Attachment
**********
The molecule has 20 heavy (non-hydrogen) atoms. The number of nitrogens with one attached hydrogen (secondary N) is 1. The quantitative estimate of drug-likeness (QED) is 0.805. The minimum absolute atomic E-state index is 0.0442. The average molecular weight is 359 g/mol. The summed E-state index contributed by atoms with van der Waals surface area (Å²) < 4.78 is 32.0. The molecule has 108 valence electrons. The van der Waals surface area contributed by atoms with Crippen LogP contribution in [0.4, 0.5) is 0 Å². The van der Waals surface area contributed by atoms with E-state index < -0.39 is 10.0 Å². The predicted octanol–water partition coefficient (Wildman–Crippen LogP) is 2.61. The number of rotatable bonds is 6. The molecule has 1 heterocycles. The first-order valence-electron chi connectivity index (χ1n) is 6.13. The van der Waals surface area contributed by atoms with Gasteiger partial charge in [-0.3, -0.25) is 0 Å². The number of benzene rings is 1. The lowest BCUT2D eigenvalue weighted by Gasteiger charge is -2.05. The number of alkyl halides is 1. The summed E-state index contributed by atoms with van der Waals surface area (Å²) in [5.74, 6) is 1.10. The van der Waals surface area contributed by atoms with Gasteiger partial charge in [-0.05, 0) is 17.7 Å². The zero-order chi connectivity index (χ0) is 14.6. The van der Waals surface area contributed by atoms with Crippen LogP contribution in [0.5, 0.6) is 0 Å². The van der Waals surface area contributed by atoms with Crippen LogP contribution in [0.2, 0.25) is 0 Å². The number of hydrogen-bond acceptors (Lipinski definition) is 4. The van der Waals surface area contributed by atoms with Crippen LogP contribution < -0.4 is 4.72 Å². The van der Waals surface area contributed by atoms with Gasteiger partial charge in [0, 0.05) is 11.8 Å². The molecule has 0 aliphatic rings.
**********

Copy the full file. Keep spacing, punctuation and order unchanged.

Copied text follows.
The molecule has 20 heavy (non-hydrogen) atoms. The number of nitrogens with one attached hydrogen (secondary N) is 1. The quantitative estimate of drug-likeness (QED) is 0.805. The minimum absolute atomic E-state index is 0.0442. The average molecular weight is 359 g/mol. The summed E-state index contributed by atoms with van der Waals surface area (Å²) < 4.78 is 32.0. The molecule has 108 valence electrons. The van der Waals surface area contributed by atoms with Crippen LogP contribution in [0.4, 0.5) is 0 Å². The van der Waals surface area contributed by atoms with E-state index < -0.39 is 10.0 Å². The predicted octanol–water partition coefficient (Wildman–Crippen LogP) is 2.61. The number of rotatable bonds is 6. The molecule has 1 heterocycles. The first-order valence-electron chi connectivity index (χ1n) is 6.13. The van der Waals surface area contributed by atoms with Gasteiger partial charge in [-0.3, -0.25) is 0 Å². The number of benzene rings is 1. The lowest BCUT2D eigenvalue weighted by Gasteiger charge is -2.05. The number of alkyl halides is 1. The summed E-state index contributed by atoms with van der Waals surface area (Å²) in [5.74, 6) is 1.10. The van der Waals surface area contributed by atoms with Gasteiger partial charge in [-0.05, 0) is 17.7 Å². The zero-order chi connectivity index (χ0) is 14.6. The van der Waals surface area contributed by atoms with Crippen LogP contribution in [0.5, 0.6) is 0 Å². The van der Waals surface area contributed by atoms with Crippen LogP contribution in [0.2, 0.25) is 0 Å². The number of hydrogen-bond acceptors (Lipinski definition) is 4. The van der Waals surface area contributed by atoms with Crippen LogP contribution < -0.4 is 4.72 Å². The van der Waals surface area contributed by atoms with Gasteiger partial charge in [0, 0.05) is 11.8 Å². The molecule has 0 aliphatic rings.